Why take investment risk?
Last year’s stock market decline created significant stress for investors. Unfortunately, in times like last year, we often see investors panicking and moving out of risky assets such as stocks into safer holdings like savings accounts or Treasury bills. But the truth is these safer investments have never produced the kinds of real returns that most investors need. Safe investments like savings accounts or Treasury bills might eliminate investment risk, but they introduce another problem: purchasing power risk.
The most dangerous enemy for most investors is inflation: goods and services grow more expensive over time. Through the years, it costs us more to buy our gas, to go out to the movies, to pay our electric bill. If your savings and investments are not growing at least as much as this inflation, you are actually becoming less wealthy over time in real terms -- you are losing your purchasing power.
Consider the example of someone who kept their cash savings in a safe at home over a 10 year period. If the goods and services that individual purchases get 20 percent more expensive on average over the 10 years, then that person effectively becomes 20 percent less wealthy. He may not have lost any real money, but he has lost some of that money’s power to buy things.
Savings accounts and Treasury bills may have little risk of instability, but they have significant purchasing power risk. If you consider real return (the return on an investment net of inflation), Treasury bills have only returned on percent per year historically. If you consider the taxes you would have paid on your interest income, returns would be close to zero percent or even negative.
Stocks, on the other hand, have averaged six percent per year in real return. Risk, when viewed in this manner, can be significant for seemingly safe investments. In fact, the worst ever 10-year period for real returns on Treasury bills (-42.1 percent for the period ending February 1951) was worse than the worst 10-year period for stocks (-39.6 percent for the period ending February 2009). So in terms of real return, which is what we should really care about, “safe” investments can also be quite risky.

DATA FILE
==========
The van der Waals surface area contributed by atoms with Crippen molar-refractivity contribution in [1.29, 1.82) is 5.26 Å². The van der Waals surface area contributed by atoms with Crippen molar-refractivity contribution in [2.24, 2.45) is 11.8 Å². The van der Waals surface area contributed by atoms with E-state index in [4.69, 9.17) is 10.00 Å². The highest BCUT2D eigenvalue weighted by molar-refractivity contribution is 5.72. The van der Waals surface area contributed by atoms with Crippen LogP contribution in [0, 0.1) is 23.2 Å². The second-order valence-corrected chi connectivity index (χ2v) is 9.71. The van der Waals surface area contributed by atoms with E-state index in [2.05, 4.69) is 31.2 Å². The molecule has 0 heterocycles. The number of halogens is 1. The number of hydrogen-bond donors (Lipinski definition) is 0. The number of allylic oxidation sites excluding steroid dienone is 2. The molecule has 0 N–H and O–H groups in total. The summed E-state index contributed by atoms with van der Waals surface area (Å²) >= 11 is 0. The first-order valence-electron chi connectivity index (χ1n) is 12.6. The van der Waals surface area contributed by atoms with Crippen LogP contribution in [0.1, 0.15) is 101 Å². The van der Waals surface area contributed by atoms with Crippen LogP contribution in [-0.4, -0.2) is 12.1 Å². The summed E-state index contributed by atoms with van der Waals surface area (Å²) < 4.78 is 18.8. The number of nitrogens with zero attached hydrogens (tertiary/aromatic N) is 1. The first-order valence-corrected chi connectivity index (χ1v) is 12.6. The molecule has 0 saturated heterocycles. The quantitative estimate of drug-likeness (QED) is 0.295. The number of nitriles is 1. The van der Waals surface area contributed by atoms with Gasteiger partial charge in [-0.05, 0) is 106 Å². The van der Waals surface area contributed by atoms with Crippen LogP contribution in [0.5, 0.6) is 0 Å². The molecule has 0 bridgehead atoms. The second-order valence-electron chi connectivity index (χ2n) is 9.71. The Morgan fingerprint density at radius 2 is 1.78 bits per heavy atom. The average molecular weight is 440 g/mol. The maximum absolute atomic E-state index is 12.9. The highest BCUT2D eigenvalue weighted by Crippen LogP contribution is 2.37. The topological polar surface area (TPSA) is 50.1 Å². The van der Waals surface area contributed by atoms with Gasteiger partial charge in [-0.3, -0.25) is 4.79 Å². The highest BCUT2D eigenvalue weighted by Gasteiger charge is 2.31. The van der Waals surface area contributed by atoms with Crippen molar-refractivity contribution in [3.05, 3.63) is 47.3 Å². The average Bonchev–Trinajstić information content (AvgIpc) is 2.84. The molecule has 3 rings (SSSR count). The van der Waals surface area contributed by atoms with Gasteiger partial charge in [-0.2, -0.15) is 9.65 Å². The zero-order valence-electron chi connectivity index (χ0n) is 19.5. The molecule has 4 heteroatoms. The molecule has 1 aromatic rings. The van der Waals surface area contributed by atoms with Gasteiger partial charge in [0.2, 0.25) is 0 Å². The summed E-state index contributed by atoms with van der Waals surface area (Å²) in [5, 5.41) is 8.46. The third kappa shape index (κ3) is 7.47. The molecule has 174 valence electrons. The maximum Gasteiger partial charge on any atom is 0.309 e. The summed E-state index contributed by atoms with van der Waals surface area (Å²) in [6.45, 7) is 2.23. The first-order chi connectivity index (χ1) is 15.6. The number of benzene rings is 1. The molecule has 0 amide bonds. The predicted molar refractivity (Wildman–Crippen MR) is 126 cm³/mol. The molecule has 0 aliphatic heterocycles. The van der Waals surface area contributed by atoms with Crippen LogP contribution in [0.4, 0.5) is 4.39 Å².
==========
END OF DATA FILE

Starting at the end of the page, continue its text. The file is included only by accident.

Years like 2008 can be very painful for investors, but it is important to find a proper balance when investing for retirement. You need significant real returns to finance your retirement and maintain your standard of living, but you can’t do that without some risk. If you do not invest any of your long-term savings in riskier assets, you leave yourself exposed to the risk that your savings will not buy as much as you thought they would when you are ready to retire.
S. Bart Valley, CFA, graduated from Cornell University in 1994 with a B.A. in Economics. He serves as Chief Investment Officer of Abacus Planning Group, Inc. where he advises clients on asset allocation decisions, investment policy formulation, portfolio design, security selection and investment implementation. Bart received his Chartered Financial Analyst (CFA) designation in 2003. The CFA designation is recognized as the definitive worldwide standard for measuring competence and integrity in the fields of portfolio management and investment analysis.
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